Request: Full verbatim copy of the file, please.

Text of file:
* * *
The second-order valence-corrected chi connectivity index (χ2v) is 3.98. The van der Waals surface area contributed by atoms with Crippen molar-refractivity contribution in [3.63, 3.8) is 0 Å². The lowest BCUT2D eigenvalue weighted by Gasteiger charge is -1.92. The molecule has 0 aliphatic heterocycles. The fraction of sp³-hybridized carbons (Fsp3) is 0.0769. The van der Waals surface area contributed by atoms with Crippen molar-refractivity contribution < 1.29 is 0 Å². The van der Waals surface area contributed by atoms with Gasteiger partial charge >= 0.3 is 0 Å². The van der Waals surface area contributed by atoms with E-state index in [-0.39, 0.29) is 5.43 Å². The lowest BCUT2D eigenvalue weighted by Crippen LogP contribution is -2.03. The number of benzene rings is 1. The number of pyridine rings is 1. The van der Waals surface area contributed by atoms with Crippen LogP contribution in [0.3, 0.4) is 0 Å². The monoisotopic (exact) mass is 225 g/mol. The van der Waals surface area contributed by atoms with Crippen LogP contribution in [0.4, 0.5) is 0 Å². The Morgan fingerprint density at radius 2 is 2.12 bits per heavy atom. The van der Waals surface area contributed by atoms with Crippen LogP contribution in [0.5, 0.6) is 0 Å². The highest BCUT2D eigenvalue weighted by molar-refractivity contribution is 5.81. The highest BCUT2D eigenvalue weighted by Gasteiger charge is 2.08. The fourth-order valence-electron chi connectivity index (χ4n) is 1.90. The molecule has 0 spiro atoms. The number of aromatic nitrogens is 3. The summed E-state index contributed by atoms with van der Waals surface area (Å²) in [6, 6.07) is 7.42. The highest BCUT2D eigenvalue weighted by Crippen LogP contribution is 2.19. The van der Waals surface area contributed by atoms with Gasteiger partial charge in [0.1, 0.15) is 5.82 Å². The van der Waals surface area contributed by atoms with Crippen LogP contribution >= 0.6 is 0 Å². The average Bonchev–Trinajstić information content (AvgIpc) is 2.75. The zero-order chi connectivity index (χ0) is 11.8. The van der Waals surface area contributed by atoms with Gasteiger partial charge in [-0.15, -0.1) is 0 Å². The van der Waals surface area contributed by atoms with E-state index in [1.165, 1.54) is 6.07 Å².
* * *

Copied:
The second-order valence-corrected chi connectivity index (χ2v) is 3.98. The van der Waals surface area contributed by atoms with Crippen molar-refractivity contribution in [3.63, 3.8) is 0 Å². The lowest BCUT2D eigenvalue weighted by Gasteiger charge is -1.92. The molecule has 0 aliphatic heterocycles. The fraction of sp³-hybridized carbons (Fsp3) is 0.0769. The van der Waals surface area contributed by atoms with Crippen molar-refractivity contribution < 1.29 is 0 Å². The van der Waals surface area contributed by atoms with Gasteiger partial charge >= 0.3 is 0 Å². The van der Waals surface area contributed by atoms with E-state index in [-0.39, 0.29) is 5.43 Å². The lowest BCUT2D eigenvalue weighted by Crippen LogP contribution is -2.03. The number of benzene rings is 1. The number of pyridine rings is 1. The van der Waals surface area contributed by atoms with Crippen LogP contribution in [0.3, 0.4) is 0 Å². The monoisotopic (exact) mass is 225 g/mol. The van der Waals surface area contributed by atoms with Crippen LogP contribution in [0.4, 0.5) is 0 Å². The Morgan fingerprint density at radius 2 is 2.12 bits per heavy atom. The van der Waals surface area contributed by atoms with Crippen LogP contribution in [0.5, 0.6) is 0 Å². The highest BCUT2D eigenvalue weighted by molar-refractivity contribution is 5.81. The highest BCUT2D eigenvalue weighted by Gasteiger charge is 2.08. The fourth-order valence-electron chi connectivity index (χ4n) is 1.90. The molecule has 0 spiro atoms. The number of aromatic nitrogens is 3. The summed E-state index contributed by atoms with van der Waals surface area (Å²) in [6, 6.07) is 7.42. The highest BCUT2D eigenvalue weighted by Crippen LogP contribution is 2.19. The van der Waals surface area contributed by atoms with Gasteiger partial charge in [0.1, 0.15) is 5.82 Å². The van der Waals surface area contributed by atoms with Crippen LogP contribution >= 0.6 is 0 Å². The average Bonchev–Trinajstić information content (AvgIpc) is 2.75. The zero-order chi connectivity index (χ0) is 11.8. The van der Waals surface area contributed by atoms with Gasteiger partial charge in [-0.15, -0.1) is 0 Å². The van der Waals surface area contributed by atoms with E-state index in [1.165, 1.54) is 6.07 Å².